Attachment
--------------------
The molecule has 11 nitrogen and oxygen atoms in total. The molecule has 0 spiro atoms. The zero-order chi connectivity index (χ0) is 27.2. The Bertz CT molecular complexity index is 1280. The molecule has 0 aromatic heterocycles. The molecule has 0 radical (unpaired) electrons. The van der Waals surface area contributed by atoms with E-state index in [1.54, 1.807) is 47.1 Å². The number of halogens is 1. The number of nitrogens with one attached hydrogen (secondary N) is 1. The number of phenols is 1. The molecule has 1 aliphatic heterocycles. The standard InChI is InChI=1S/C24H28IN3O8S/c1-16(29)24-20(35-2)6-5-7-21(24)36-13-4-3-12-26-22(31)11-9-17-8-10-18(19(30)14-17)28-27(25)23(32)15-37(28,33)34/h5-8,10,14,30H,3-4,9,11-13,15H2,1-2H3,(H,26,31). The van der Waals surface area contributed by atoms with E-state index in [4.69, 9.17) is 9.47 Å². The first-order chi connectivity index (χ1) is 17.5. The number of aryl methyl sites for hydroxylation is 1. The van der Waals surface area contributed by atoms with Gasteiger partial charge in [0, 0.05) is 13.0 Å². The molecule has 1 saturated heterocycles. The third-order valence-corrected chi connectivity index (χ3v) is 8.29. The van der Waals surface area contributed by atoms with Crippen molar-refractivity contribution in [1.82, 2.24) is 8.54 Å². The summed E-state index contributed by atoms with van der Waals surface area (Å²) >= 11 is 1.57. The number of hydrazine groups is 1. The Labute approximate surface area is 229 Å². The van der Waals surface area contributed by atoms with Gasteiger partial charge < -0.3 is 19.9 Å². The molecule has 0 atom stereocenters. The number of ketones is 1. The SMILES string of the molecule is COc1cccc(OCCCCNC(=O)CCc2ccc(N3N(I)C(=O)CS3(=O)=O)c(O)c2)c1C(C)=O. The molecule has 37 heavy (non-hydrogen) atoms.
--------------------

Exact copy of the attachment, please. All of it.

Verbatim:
The molecule has 11 nitrogen and oxygen atoms in total. The molecule has 0 spiro atoms. The zero-order chi connectivity index (χ0) is 27.2. The Bertz CT molecular complexity index is 1280. The molecule has 0 aromatic heterocycles. The molecule has 0 radical (unpaired) electrons. The van der Waals surface area contributed by atoms with E-state index in [1.54, 1.807) is 47.1 Å². The number of halogens is 1. The number of nitrogens with one attached hydrogen (secondary N) is 1. The number of phenols is 1. The molecule has 1 aliphatic heterocycles. The standard InChI is InChI=1S/C24H28IN3O8S/c1-16(29)24-20(35-2)6-5-7-21(24)36-13-4-3-12-26-22(31)11-9-17-8-10-18(19(30)14-17)28-27(25)23(32)15-37(28,33)34/h5-8,10,14,30H,3-4,9,11-13,15H2,1-2H3,(H,26,31). The van der Waals surface area contributed by atoms with E-state index in [4.69, 9.17) is 9.47 Å². The first-order chi connectivity index (χ1) is 17.5. The number of aryl methyl sites for hydroxylation is 1. The van der Waals surface area contributed by atoms with Gasteiger partial charge in [0, 0.05) is 13.0 Å². The molecule has 1 saturated heterocycles. The third-order valence-corrected chi connectivity index (χ3v) is 8.29. The van der Waals surface area contributed by atoms with Crippen molar-refractivity contribution in [1.82, 2.24) is 8.54 Å². The summed E-state index contributed by atoms with van der Waals surface area (Å²) >= 11 is 1.57. The number of hydrazine groups is 1. The Labute approximate surface area is 229 Å². The van der Waals surface area contributed by atoms with Gasteiger partial charge < -0.3 is 19.9 Å². The molecule has 0 atom stereocenters. The number of ketones is 1. The SMILES string of the molecule is COc1cccc(OCCCCNC(=O)CCc2ccc(N3N(I)C(=O)CS3(=O)=O)c(O)c2)c1C(C)=O. The molecule has 37 heavy (non-hydrogen) atoms.